Published online by Cambridge University Press: 10 March 2020
Internet-based cognitive behaviour therapy (ICBT) is a promising format for treating different psychiatric disorders. In addition, several clinical trials have found positive results when using it to target transdiagnostic processes, such as perfectionism. However, few qualitative investigations have been conducted on the experiences of clients undergoing such treatments.
In the current study, clients completing 12-week guided ICBT for perfectionism responded to open-ended questions at post-treatment. In total, 30 out of 62 (48.4%) described their impressions of its content and the support provided by their guide.
The results were analysed qualitatively using thematic analysis. Five themes were found in the responses: Learning how to do things differently, Noticing the positives, Feeling safe to be honest, A comfortable treatment format and Barriers to treatment.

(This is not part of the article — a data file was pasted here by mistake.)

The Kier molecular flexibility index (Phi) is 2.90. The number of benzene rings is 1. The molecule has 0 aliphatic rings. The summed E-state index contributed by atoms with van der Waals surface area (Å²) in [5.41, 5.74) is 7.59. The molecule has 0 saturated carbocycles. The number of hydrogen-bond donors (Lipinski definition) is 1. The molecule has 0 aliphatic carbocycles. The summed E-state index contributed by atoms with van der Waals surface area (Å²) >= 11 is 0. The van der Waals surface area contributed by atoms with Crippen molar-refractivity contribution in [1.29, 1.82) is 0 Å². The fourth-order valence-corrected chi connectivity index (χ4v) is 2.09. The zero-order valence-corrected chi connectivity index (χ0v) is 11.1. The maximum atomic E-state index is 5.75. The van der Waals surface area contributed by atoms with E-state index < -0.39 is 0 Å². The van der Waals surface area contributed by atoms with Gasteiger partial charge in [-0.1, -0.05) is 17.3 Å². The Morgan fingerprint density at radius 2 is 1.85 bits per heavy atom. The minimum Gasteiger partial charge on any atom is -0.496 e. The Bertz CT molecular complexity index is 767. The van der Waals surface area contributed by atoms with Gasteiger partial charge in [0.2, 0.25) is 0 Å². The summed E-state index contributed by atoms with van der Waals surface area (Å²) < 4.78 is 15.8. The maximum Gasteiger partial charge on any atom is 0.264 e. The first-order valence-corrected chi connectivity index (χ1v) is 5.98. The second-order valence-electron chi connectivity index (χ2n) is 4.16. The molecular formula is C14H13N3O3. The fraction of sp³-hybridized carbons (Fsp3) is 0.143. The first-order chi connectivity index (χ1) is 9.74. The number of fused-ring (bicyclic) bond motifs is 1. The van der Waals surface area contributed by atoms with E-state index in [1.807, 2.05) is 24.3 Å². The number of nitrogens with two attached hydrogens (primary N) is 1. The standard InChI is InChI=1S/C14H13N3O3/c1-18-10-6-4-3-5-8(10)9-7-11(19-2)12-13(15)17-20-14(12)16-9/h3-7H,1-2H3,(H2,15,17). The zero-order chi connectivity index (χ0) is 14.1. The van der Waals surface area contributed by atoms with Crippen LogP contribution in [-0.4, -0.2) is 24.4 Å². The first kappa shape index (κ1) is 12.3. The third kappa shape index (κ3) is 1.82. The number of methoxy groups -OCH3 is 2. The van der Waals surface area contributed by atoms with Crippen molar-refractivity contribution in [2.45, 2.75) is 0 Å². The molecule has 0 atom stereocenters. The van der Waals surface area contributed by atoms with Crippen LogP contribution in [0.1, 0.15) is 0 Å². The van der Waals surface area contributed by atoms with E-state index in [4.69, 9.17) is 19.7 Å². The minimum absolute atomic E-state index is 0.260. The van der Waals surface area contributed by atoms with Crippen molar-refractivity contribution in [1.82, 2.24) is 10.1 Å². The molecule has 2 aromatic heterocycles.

The results suggest that many clients were able to achieve a change in perspective in relation to their perfectionism and started facing their fears. They were also able to report the benefits of doing things differently as part of treatment, such as an improvement in their interpersonal relationships. Most clients were also positive about the treatment format, enjoying its flexibility and the encouragement offered by their therapist. However, obstacles such as conflicting commitments, personal difficulties, time-consuming and comprehensive treatment modules, and a desire for more support were brought up by some, suggesting that there are aspects that could be considered in the future.
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